The Heartbreak of Changing Adult Friendships

“My friends have made the story of my life.  In a thousand ways they have turned my limitations into beautiful privileges, and enabled me to walk serene and happy in the shadow cast by my deprivation.” -Helen Keller

“Intimacies between women often go backwards, beginning in revelations and ending in small talk.” -Elizabeth Bowenpexels-photo-110440.jpeg

I have never been the quickest to make friends.  I approach friendship cautiously, tip-toeing into intimacy until I can be sure I can trust someone.  But then, after a shy, guarded, initial few times hanging out, I decide to take the leap and put myself out there.  It is probably a good method; I can judge whether the friendship has the necessary staying power: things in common, similar values, someone I can talk to without worrying I’m being judged.

That being said, I feel like I have and maintain a small group of really excellent women friends.  I feel lucky to have found people I can really be myself around.  We have been there for each other, in the midst of dealing with sleepless postpartum nights and toddler meltdowns.  We get together to wax poetic on the trials of potty-training and discuss our future career goals and what our hopes and dreams for our children are.  We attend plays and symphonies together because our husbands don’t desire to be as cultured as we do.  We complain about our parents, we vent about the idiotic things our better halves do.  I can honestly say, as someone who battles clinical depression on a daily basis, they are as vital to my mental health as my antidepressants are.

But sometimes, things change.  People grow apart.  Life stages change, and you suddenly find out you have less in common than you previously assumed.  What then?

This has been a rough year for one of my previously close friendships.  I met my friend, “Melanie” shortly after she moved to town several years ago with her young family.  She attended our church moms’ group and we became friends because we had children the same ages, our husbands were employed at the same company, and we had many other things in common.  I was enthralled by her calm demeanor and seemingly effortless wrangling of her many children.   I wasn’t sure what her secret was, but I knew that I wanted to be her friend and possibly learn from her!  She was a mentor of sorts, not really older than me but I was pretty sure wiser since she obviously had it all together.

She and our other friends formed a Bible study and met regularly while our children played, usually at her house.  The kids were all really great friends with each other, which was awesome.  I felt like all of us bonded in ways that strengthened both our faith and our friendships.  We shared our anxieties about parenting and our feelings about God and his plan.  We talked about everything.  We were all so close.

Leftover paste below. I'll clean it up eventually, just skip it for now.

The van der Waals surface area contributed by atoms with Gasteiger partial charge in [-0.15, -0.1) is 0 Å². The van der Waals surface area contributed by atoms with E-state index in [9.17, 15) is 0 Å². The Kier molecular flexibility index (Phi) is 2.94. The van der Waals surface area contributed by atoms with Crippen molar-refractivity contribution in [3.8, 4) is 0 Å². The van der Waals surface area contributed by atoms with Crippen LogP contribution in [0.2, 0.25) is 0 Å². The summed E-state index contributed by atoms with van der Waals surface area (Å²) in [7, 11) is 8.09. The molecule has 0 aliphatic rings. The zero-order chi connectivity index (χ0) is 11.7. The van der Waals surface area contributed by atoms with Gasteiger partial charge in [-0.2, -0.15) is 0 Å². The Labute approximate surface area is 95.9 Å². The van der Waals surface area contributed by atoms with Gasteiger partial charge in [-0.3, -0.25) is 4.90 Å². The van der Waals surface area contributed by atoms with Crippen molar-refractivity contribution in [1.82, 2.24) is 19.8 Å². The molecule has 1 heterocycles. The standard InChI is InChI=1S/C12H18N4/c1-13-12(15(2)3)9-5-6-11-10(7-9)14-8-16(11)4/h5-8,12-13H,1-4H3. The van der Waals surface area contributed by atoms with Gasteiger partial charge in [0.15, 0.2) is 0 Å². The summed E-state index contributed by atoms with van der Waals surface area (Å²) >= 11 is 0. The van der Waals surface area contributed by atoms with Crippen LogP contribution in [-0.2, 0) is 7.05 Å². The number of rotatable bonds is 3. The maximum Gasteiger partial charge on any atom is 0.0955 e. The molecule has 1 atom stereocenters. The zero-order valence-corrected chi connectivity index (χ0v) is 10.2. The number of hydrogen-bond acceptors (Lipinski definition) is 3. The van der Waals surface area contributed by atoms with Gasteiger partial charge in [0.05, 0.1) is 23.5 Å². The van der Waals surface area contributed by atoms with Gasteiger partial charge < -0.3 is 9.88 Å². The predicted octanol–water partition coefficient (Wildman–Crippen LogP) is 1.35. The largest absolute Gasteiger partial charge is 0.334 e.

Our families hung out often.  We went camping together.  Our husbands were all friends.  I had visions of us being like a real-life Divine Secrets of the Ya-Ya Sisterhood group of friends.

Then, last year, out of nowhere (from our estimation, anyway), Melanie and her husband suddenly split in a huge, contentious, acrimonious divorce.  It through all of us for a loop.

Many things transpired with the friendship of Melanie and me, but to make a long story short, I was trying to be supportive of her.  My husband and I were also trying to be supportive and friendly to her ex, who was good friends with Hubby.  Ultimately, it proved impossible to be friends with them both, as each one felt it was disloyal on our part to be friends with the spouse they now hated.  We now no longer have a relationship with either of the estranged spouses, since it proved too difficult (and confusing) to be friends with either.

I grieve for the loss of my friendship with Melanie.  I still love her and care about her very much.  I know she is going through something very difficult that I don’t understand.  It doesn’t mean I don’t still wish to be friends with her.  I just think that her life has changed so much that it is not feasible for us to be in each other’s lives any more.

But it is awkward.  I still see her at church and around town.  I know she thinks I betrayed her somehow.  I believe she doesn’t like me anymore.  Any kind of apology would make no difference, since I am not even really sure what to apologize for anyway.

Friendships do change.  Even without the divorce, Melanie and I may have grown apart anyway.  She had recently gone back to work, creating a difference between us that wasn’t there before: SAHM vs. working mom.  I didn’t see her that much after she made that transition.  Perhaps we would have just drifted apart due to our lack of seeing each other.

A stay-at-home mom might find her mom friends leaving her in droves to return to work.  A single girl might suddenly feel alienated once her best friend gets married.  Young couples who did everything together suddenly find they are not as important to their friends who have a baby.  It’s hard to accept the change and not to grieve over it.

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So, what can you do?  How do you navigate these changing adult friendships that seem to be for the worse instead of the better?

  1.  ACCEPT THAT IT MIGHT NOT BE ALL ABOUT YOU.  It is most likely not your fault.  You can’t help that life circumstances for your friend (or you) have changed.  If you had a huge argument with a friend and have now fallen out, remember that it takes two to tango.  If an apology is warranted on your end, apologize.  But realize that the ball is now in their court.  What they choose to do from here is not up to you.